Materials pp 109-115 | Cite as

Joining of Austenitic Stainless Steels for Cryogenic Applications

  • T. A. Siewert
  • C. N. McCowan
Part of the Advances in Cryogenic Engineering book series (ACRE, volume 38)

Abstract

The welds that are used to fabricate a structure from wrought stainless steel subcomponents usually have poorer mechanical properties than the wrought material at cryogenic temperatures. This means that the critical fracture path in these structures could be through the welds. For many applications the welds may never be stressed to critical levels, but for very aggressive structural designs it can be a real concern. For these aggressive designs, the structural designer could place the welds in less critical regions, however, such a design philosophy might be difficult to implement. It would be better to learn how to make welds with improved properties.

We have developed quantitative data for many of the factors that influence the strength and toughness of welds, to allow more intelligent choices of welding processes and compositions for demanding applications. This paper reviews these factors and discusses the interactions between them. For example, the cryogenic strength is influenced most by the composition, with the strength being increased strongly by N addition. The toughness is decreased by residual delta ferrite (FN) and inclusions, but can be increased by addition of Ni. Recently, a gas metal arc weld with 25 wt.% Ni has produced the best combination of strength and toughness ever measured at 4 K in our laboratory. Changes in the inclusion fraction are the primary cause of differences in mechanical properties between welds produced by the various welding processes. A secondary cause of differences is a nonuniform distribution of elements in the microstructure.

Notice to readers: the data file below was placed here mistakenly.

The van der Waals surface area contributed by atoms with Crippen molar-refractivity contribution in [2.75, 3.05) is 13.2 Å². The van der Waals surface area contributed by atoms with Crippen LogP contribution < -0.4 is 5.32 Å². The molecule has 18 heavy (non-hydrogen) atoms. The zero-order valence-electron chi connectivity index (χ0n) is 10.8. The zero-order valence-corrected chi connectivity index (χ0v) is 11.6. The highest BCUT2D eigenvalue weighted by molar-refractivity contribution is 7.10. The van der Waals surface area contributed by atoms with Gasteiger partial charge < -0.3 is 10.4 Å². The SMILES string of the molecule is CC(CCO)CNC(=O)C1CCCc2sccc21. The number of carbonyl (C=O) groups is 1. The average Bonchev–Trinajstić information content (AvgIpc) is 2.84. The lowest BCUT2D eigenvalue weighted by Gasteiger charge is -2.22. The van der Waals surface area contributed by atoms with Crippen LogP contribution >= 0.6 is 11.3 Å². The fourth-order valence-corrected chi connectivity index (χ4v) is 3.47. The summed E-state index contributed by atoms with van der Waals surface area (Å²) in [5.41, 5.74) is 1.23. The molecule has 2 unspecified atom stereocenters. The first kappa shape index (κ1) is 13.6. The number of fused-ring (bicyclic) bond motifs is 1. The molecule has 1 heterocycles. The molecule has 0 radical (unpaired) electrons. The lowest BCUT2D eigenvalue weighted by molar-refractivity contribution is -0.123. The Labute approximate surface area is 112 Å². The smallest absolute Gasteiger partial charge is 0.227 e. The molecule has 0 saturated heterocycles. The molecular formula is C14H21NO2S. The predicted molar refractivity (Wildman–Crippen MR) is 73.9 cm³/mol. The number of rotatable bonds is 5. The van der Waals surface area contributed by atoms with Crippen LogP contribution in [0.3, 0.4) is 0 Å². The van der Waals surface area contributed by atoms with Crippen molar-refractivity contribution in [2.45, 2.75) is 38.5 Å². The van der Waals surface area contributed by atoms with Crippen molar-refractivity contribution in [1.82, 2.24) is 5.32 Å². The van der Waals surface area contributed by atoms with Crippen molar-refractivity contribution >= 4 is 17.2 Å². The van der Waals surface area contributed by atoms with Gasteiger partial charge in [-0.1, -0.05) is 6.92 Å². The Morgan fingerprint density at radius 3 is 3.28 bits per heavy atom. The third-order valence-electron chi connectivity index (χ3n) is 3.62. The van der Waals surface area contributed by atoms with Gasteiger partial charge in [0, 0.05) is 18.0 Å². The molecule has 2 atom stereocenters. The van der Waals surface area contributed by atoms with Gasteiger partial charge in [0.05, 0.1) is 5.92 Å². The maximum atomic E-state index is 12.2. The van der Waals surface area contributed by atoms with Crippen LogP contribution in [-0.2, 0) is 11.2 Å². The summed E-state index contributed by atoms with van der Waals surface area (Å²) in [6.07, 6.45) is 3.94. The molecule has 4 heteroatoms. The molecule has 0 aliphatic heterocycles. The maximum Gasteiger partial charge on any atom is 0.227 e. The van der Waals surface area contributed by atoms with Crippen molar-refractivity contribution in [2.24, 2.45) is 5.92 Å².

Keywords

Fracture Toughness Austenitic Stainless Steel Electron Beam Welding Ferrite Content Stainless Steel Weld 
These keywords were added by machine and not by the authors. This process is experimental and the keywords may be updated as the learning algorithm improves.

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Copyright information

© Springer Science+Business Media New York 1992

Authors and Affiliations

  • T. A. Siewert
    • 1
  • C. N. McCowan
    • 1
  1. 1.Materials Reliability DivisionNational Institute of Standards and TechnologyBoulderUSA

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